Stock Analysis & Ideas

Enbridge Stock (TSE:ENB): Is Its 6.7% Dividend Yield Worth It?

Story Highlights

Enbridge offers a juicy 6.7% dividend yield that investors may find interesting. However, not everything is fine and dandy with this dividend, and the current bear market has opened up other opportunities that could prove to be better.

Canadian Oil & Gas infrastructure giant Enbridge (TSE: ENB) (NYSE: ENB) has outperformed the market this year, as it is modestly in the green compared to the bear market that the S&P 500 (SPX) is experiencing. Investors may have flocked to the perceived safety of Enbridge’s 6.7% dividend yield, giving the stock a boost. However, we believe that there are better opportunities in the market and aren’t looking to buy shares of Enbridge.

Why Aren’t We Excited About Enbridge’s High Dividend Yield?

While Enbridge has a high dividend that has grown at a compound annual growth rate of 5.2% over the past three years, this isn’t enough to excite us. There are a few key reasons for this. First, with the major drawdowns in most stocks this year, higher-quality stocks with similar or higher dividend yields can be found, making ENB less attractive.

Second, its historical dividend growth rate isn’t exciting either, and with earnings per share expected to grow by under 7% in Fiscal 2022 and 2023 before slowing down to 3% growth in 2024, Enbridge’s dividend-growth prospects don’t look superb.

Enbridge’s Dividend Isn’t the Safest

Most importantly, however, Enbridge’s dividend isn’t the safest. While its dividend is covered by its cash flow from operations, which came in at C$9.76 billion on a trailing-12-months basis (compared to dividend payments of C$7.23 billion), its dividend is not covered by free cash flow (FCF), measured as operating cash flow minus capital expenditures.

Due to Enbridge’s capital-intensive business, it spends a hefty amount on maintaining or improving its operations. As a result, its trailing-12-months free cash flow figure comes in at a much lower C$3.33 billion.

In fact, its annual FCF hasn’t covered dividend payments a single time in the past decade. Because of this, ENB is essentially using debt to fund its dividend payments. Its long-term debt sits at a whopping C$70 billion.

Also, due to paying out more in dividends than it earns, ENB’s book value per share has been trending lower, going from C$30.53 per share in Fiscal 2018 to C$27.23 per share now.

With high dividend payments, it’ll be hard for the company to pay off its debt, which has been trending higher in recent years. Nonetheless, with a 2.6x interest coverage ratio, Enbridge can still manage its debt levels – for now.

However, it may have to suspend dividend growth or slow down its investments/CapEx in the future in order to maintain a healthy balance sheet, especially since interest rates are on the rise.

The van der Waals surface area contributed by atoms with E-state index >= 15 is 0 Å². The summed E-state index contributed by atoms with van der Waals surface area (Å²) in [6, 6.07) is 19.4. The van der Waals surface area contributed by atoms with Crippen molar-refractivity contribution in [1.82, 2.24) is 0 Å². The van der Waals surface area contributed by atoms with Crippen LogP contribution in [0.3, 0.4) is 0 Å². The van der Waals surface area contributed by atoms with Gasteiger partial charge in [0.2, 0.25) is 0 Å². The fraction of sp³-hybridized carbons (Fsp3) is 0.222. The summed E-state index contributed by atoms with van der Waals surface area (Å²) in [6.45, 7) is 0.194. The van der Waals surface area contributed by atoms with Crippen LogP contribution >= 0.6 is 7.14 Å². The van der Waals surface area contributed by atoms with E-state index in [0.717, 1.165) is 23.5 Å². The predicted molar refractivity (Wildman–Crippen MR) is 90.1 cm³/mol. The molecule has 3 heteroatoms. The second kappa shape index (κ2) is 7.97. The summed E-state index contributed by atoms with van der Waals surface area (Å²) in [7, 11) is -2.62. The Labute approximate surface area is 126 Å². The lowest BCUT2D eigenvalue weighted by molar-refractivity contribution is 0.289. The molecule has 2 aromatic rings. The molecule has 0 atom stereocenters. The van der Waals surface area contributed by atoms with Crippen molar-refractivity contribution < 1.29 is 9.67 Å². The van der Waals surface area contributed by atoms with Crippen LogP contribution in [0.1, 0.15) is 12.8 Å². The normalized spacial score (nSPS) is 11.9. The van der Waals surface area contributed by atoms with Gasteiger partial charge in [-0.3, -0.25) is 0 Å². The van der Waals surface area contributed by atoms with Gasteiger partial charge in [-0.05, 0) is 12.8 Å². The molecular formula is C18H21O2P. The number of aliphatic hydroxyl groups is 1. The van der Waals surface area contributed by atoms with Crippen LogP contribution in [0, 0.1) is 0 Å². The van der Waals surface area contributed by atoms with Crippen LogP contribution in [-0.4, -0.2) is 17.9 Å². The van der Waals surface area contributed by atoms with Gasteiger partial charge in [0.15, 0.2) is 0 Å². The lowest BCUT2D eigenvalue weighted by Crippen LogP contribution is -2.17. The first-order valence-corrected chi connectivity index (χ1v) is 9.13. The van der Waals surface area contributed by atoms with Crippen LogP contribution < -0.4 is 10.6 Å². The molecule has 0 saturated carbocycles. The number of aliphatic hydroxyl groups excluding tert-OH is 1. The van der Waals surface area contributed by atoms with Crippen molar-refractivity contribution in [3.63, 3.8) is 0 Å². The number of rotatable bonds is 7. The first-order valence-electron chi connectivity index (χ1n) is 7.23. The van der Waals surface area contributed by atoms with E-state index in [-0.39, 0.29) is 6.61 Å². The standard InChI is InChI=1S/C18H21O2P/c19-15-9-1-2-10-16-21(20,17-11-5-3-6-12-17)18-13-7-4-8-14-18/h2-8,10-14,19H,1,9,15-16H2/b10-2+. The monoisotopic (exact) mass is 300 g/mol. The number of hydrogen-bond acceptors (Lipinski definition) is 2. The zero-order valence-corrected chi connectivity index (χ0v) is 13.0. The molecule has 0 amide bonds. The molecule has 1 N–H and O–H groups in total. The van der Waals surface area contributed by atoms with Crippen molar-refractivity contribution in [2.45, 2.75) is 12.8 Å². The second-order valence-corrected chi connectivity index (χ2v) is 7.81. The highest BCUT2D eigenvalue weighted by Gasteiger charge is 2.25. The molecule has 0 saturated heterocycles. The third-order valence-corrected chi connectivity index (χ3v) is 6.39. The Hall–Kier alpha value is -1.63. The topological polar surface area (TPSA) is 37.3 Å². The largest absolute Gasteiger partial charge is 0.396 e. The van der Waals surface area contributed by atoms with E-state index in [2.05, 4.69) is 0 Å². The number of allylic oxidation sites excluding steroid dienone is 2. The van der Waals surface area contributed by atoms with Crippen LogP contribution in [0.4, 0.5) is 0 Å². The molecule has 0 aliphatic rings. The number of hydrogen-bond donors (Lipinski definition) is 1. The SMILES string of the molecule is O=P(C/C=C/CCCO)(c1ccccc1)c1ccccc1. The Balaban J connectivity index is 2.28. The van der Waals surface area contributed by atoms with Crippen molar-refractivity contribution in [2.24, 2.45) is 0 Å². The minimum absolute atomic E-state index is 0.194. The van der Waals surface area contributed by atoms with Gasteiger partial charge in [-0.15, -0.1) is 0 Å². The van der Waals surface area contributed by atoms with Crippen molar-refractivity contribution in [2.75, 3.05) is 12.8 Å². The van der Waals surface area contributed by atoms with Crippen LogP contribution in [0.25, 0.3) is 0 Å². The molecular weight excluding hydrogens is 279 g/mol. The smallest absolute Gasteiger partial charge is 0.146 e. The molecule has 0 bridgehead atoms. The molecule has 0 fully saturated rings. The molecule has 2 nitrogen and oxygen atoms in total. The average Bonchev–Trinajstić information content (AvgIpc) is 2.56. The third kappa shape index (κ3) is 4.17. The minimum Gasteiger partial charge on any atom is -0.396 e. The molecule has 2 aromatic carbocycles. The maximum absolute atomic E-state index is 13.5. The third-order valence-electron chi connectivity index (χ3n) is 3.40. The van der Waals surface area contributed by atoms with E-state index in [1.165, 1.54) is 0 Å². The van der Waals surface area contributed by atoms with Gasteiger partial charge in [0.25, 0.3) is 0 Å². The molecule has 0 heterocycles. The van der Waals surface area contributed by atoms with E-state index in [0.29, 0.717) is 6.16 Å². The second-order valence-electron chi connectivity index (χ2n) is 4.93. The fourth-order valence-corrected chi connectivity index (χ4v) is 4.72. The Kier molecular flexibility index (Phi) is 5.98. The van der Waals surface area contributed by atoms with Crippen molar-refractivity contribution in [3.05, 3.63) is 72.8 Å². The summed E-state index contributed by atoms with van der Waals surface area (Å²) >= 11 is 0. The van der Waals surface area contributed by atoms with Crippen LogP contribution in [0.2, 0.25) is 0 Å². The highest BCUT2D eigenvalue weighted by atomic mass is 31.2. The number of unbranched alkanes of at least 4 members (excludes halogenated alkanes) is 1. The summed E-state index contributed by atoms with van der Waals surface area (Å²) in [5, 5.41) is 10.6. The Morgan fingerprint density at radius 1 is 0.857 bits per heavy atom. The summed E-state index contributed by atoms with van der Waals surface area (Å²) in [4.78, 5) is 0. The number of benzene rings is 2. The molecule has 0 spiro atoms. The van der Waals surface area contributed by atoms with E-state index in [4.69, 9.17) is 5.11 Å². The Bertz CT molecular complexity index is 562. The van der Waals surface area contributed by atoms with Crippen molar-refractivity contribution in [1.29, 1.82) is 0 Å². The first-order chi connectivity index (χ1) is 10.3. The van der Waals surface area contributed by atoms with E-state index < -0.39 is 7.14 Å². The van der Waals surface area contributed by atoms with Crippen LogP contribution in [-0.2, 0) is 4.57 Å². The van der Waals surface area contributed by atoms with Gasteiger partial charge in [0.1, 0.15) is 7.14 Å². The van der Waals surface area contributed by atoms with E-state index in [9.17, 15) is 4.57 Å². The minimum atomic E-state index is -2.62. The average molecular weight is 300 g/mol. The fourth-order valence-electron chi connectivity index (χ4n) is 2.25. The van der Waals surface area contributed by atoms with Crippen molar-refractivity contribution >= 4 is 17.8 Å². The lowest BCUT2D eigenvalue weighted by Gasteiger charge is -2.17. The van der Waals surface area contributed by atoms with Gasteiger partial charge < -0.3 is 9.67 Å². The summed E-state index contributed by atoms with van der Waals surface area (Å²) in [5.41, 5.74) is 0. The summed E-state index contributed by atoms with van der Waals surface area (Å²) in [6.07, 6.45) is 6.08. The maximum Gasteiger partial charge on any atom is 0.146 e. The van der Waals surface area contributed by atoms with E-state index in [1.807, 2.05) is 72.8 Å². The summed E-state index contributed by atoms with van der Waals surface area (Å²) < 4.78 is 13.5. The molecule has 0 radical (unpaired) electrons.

Is Enbridge Stock Overvalued?

Based on analyst targets, which suggest 6.9%, 6.7%, and 3.1% growth in earnings per share for the next three years, ENB has forward P/E multiples of 17.5x, 16.4x, and 15.9x for 2022, 2023, and 2024, respectively. While not overly expensive, these multiples are still not that attractive in a bear market where many stocks with similar growth rates are trading at cheaper valuations.

What is the Target Price for ENB Stock?

Analysts seem more optimistic, giving ENB stock a Moderate Buy consensus rating based on six Buys and three Holds. The average Enbridge stock price target of C$60.95 implies 19% upside potential.

Conclusion: There Likely are Better Opportunities Elsewhere

While Enbridge’s 6.7% dividend is nice, it doesn’t have much room to grow due to the company’s slow growth, relatively-low free cash flow, and high debt levels. Also, its valuation isn’t compelling, as discussed earlier. A positive note here is that Enbridge is making investments in renewable energy, which will help the company adapt. However, if debt levels keep rising, ENB may eventually have to stop investing so heavily, limiting its growth potential.

Regardless, the stock has outperformed this year, and analysts are still bullish on it. Therefore, it could be worth considering if a 6.7% dividend yield is something you are looking for.


Tired of arriving late to the Big Returns Party?​
Most investors don’t have major gainers like TSLA or NVDA on their radar from the start.
The profusion of opinions on social media and financial blogs makes it impossible to distinguish between real growth potential and pure hype.
​​For the past decade, we have developed and perfected technology designed to help private investors, just like you, find the best opportunities, with the greatest upside potential, in any financial climate.​
Learn More